Here are some tactical vocabulary & phrasing tips I learned (and tested continuously), which worked well for me…

WHAT I SAY:

crash landing

  • Avoid Self-Minimizing – Though it’s a colloquial tendency, I try not to start sentences w/ “I just wanted to…” because it is self-minimizing, as if your message isn’t very important. Instead, be more direct like – “Since X is happening, I’m calling about Y”.
  • Set a Casual Tone – In Silicon Valley, the vibe is pretty casual which is an advantage for you, because setting a relaxed tone is like a ‘Fast Pass’ to building a connection with someone. I use pretty informal language and tone, as if I am talking to an acquaintance. For example, I usually start phone calls with “Hey [Bob], how’s it going?” instead of “Hi [Bob], how are you?” – it may seem like an inconsequential detail, but it helps to create a relaxed tone from the start and created a noticeable difference in energy level. To be clear, “casual” does not mean “unprofessional” – rather, it’s just a relaxed, straight-forward way of talking that allows everyone to feel at ease, which then leads to more open discussions. As another example – in email, I use “Hey” as a salutation instead of “Hi” or “Hello”, although this is just the case with men. Weirdly, I found that women were more responsive to “Hi” unless I knew them well – I’m not sure why, but response rates were noticeably higher every time I tested this. I wouldn’t get too cute with salutations, the point here is that my close rate was higher when the vibe was casual and when I tested variables (even the ones that seem inconsequential) and optimized accordingly.
  • Channel Bobby Fisher – If I’m calling someone off the cuff, I never (ever) ask people if they have a few minutes to talk. The reason – everyone is busy and they will almost always ask to call you back, and then (often) forget – which puts you in the position of having to chase them down again…not exactly an attractive stance. It’s important you walk through the chess moves so you can figure out your next best move. Also, even though it’s undoubtedly polite to ask if you are calling at a good time, it’s also (subconsciously) subordinating. You are worth the call (otherwise you shouldn’t be calling), so it’s better to assume they can talk vs. inciting the belief that perhaps your call isn’t very important at the moment. Instead, I say “I wanted to chat with you about X”. Most times they will stop what they are doing to discuss. Even if they need to call me back, I at least decreased the odds of a missed communication and maintained a respect equilibrium.
  • Stop Apologizing – “I’m sorry” is an extremely over-used phrase in our culture, and I reserve it only for times when it’s really needed (i.e. when screw-ups happen because of something I did). Many of the folks I mentored had a tendency to say “I’m sorry” at the drop of a hat without realizing the energy that phrase was bringing to the conversation. It would essentially lower their power dynamic in the situation, and (again subconsciously) decrease trust and/or respect. This doesn’t mean you don’t care about the other person or you don’t acknowledge missteps – it simply means you avoid apologies and find another phrase to address the situation, unless there is something you did that really screwed something up. And even then, the “I’m sorry” is much less important than the fix…so focus on the fix, not the regret.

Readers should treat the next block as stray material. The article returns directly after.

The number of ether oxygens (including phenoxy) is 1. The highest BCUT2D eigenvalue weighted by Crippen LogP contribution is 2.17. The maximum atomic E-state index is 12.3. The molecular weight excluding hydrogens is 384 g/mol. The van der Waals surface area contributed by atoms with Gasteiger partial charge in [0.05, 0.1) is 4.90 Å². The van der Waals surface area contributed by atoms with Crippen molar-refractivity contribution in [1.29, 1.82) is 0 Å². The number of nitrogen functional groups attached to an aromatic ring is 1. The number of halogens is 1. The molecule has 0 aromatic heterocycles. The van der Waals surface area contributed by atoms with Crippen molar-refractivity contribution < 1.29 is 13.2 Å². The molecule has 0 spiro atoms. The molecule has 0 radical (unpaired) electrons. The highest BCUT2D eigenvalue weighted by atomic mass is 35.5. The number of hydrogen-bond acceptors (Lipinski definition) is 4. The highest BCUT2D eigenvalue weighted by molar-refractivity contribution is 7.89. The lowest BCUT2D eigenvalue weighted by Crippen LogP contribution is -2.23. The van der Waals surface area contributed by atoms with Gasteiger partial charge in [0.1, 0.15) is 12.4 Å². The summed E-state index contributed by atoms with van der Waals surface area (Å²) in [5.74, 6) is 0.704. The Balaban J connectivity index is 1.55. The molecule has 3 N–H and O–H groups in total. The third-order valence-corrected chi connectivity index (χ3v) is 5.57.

• Ask More Questions – I also never ask someone “Is this something you’d be interested in?”, either on the phone or in email. It just sounds desperate, and also is an indication that you don’t know what they are interested in…which means you should be asking more questions vs. pitching. Likewise, I don’t ask people “What can I do to help you”? It’s a lazy question that means you aren’t asking enough questions. You should learn so much about a person that you know whether you can help them or not, and how.
  • Mimicry is Natural – I adjust my words, tone, and cadence to reflect the person I’m speaking with, which is actually something we do naturally in person (subconsciously) with our bodily stance. It communicates likeness, which in turn establishes commonality – an important part of gaining someone’s trust. I found that when I spoke with the same energy, tone, and cadence as the other person, they responded a lot better and were generally much more open to my message.
    frogs
  • In the Beginning, Avoid Discussing Numbers & Minutia – I generally avoid talking about prices and minute details in the early phases of discussions – it’s interesting because I would always be asked this question, however I had a higher close rate when I kept the conversation more about their needs and my story & “product”, as opposed to pricing and fine print details. So – what they are asking you to answer is not always what they will be most responsive towards (see the “Sand Trap Questions” below). When asked, I would make like a politician and usually sidestep the question by saying something like “We try to keep things simple so we have 3 levels, I’ll send you all the details so you can take your time to figure out which works best for you”.
  • Don’t Be A Bad Date – While transparency is a good thing, the question really is “how transparent?”. Think of these interactions like dating. It’s great to keep it real…but would you go on a 2nd date with someone who spent 15 minutes on the first date telling you all the times they screwed up past relationships? If you are asked about a time you failed or came up short, answer the question with vigor by focusing on the very interesting things you learned, and how you optimized the product or process, then move on.